The LRT recommendation is also in-line with comments received during the Draft EIS/EIR 60-day public review period.  The community voiced strong support for a rail alternative that would reduce travel time through and within the corridor.  Although the community was supportive of the 2.5-mile subway, most stated that they’d prefer to have an at-grade LRT system now, rather than wait for additional funds to be identified for a subway.  In addition, some voiced concern over the construction impacts (including additional ROW acquisitions) that would occur if a subway were built.

 

The Draft EIS/EIR also evaluated three potential MSF sites.  Based on a technical analysis of all three and public input, Option B (Attachment D) is recommended.  MSF Option B is strategically located at the mid-point of the alignment and is the only option which does not significantly impact residential properties.  Significant opposition to Option A (adjacent to the MOL) was expressed by the community, while Option B was the only MSF option that received support comments including letters from a local Los Angeles City Councilmember and Panorama City Neighborhood Council.  It is unknown at this time if the future Sepulveda Transit Corridor can share the Option B MSF, as that project is in the early phase of a Feasibility Study in which alignments and modes are under preliminary evaluation.

 

The LRT recommendation is consistent with the goals/objectives outlined in the Metro Equity Platform Framework in that the Project alignment is located in a disadvantaged, underserved community where access to premium transit service is limited.  There is a high concentration of minority communities residing in the ESFVTC study area including a significant concentration of Hispanic or Latino 71.7% (35% higher than the City of Los Angeles and 24% higher than the County).  Approximately 17.5% of the households in the study area are below the poverty level, which is 0.2% higher than the City and 3.5% higher than the County.  The ESFVTC Project will provide residents with direct connections to the Antelope Valley and Ventura County Metrolink lines and to the MOL, which connects to the Metro Red Line.  Through these regional connections, underserved populations will have access to employment and educational opportunities, which otherwise would be much more difficult to reach without the Project. The F/LM Project component will promote equity and sustainability by connecting underserved neighborhoods to the Metro transit network. The community will be included in the process of identifying the pedestrian, bicycling, landscaping and other F/LM enhancements.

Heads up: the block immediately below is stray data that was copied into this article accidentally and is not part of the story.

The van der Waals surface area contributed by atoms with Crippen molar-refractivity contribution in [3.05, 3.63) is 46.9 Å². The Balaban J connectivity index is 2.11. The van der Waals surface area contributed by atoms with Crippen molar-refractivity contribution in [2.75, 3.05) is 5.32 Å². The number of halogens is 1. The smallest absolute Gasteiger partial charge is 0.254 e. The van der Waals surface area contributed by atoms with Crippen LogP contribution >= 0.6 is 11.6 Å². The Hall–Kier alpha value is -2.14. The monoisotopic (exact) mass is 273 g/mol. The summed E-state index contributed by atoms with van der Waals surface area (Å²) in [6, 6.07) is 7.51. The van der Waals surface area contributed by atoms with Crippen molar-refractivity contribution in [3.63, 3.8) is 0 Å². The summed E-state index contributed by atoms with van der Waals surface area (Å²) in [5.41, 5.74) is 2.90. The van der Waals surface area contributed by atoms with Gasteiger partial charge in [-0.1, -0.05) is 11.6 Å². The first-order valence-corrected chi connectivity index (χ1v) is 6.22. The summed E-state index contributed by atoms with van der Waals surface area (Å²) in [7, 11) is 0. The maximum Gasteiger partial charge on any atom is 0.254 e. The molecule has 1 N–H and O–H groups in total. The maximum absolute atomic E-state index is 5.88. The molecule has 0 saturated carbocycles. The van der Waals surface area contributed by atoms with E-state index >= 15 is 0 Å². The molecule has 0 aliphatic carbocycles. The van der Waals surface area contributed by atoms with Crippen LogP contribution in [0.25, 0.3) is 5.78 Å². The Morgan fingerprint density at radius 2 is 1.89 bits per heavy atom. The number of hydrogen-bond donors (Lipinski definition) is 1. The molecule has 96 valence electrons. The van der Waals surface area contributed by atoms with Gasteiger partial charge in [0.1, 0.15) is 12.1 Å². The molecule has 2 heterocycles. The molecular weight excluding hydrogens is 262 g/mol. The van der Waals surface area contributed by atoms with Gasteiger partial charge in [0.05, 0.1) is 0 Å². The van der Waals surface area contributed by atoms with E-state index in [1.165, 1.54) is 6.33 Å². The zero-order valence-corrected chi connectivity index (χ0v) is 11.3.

Determination_Of_Safety_Impact

DETERMINATION OF SAFETY IMPACT

 

Approval of this item will not impact the safety of Metro’s customers or employees.

 

Financial_Impact

FINANCIAL IMPACT

 

The FY19 budget includes $1.2M for the contract modifications in Project 465521, East San Fernando Valley Transit Corridors, Cost Center 4350, Systemwide Team 2. Board approval of this item will allow Metro staff to continue to develop the Project to its next milestones: completing the environmental process and initiating preliminary engineering.

Since this is a multi-year project, the cost center manager and the Chief Planning Officer will be accountable for budgeting the cost in future years, including any option exercised.

 

Impact to Budget

The funding sources include Measure M (35% - Transit Construction) and Measure R (35% - Transit Capital), which are not eligible for bus and rail operating expenses.

 

At this time, the total estimated cost for the Project is approximately $1.3 billion and consistent with the total cost previously reported to the Board (as part of the Draft EIR/EIS and Measure M Expenditure Plan). Staff is concurrently pursuing funding for the Project, in accordance with the funding sources identified in the Long Range Transportation Plan Financial Forecast (Metro’s system-wide funding plan for Board-approved projects). The Project was recently awarded approximately $202 million in State Transportation Improvement Program (STIP) funds, as well as $205 million in SB1 - Gas Tax Transit Intercity Rail Capital Program (TIRCP) funds.  These funds will be available for the Project’s future construction costs.

 

Alternatives_Considered

ALTERNATIVES CONSIDERED

 

The Board may decide to not select a LPA for the ESFVTC Project. This is not recommended, as it would delay the Project, making it difficult to meet the Measure M Expenditure Plan schedule.  Alternately, the Board may decide to not select the LRT alternative as the Project’s LPA.  This is not recommended because the LRT alternative would realize the greatest operating efficiencies, would accommodate far more riders and attract more boardings, and is the alternative that enjoys overwhelming support from the impacted community.

 

The Board may decide to select another alternative as the Project’s LPA.  The other alternatives evaluated in the Draft EIS/EIR are identified below, along with staff’s reasoning for why the alternative was not recommended: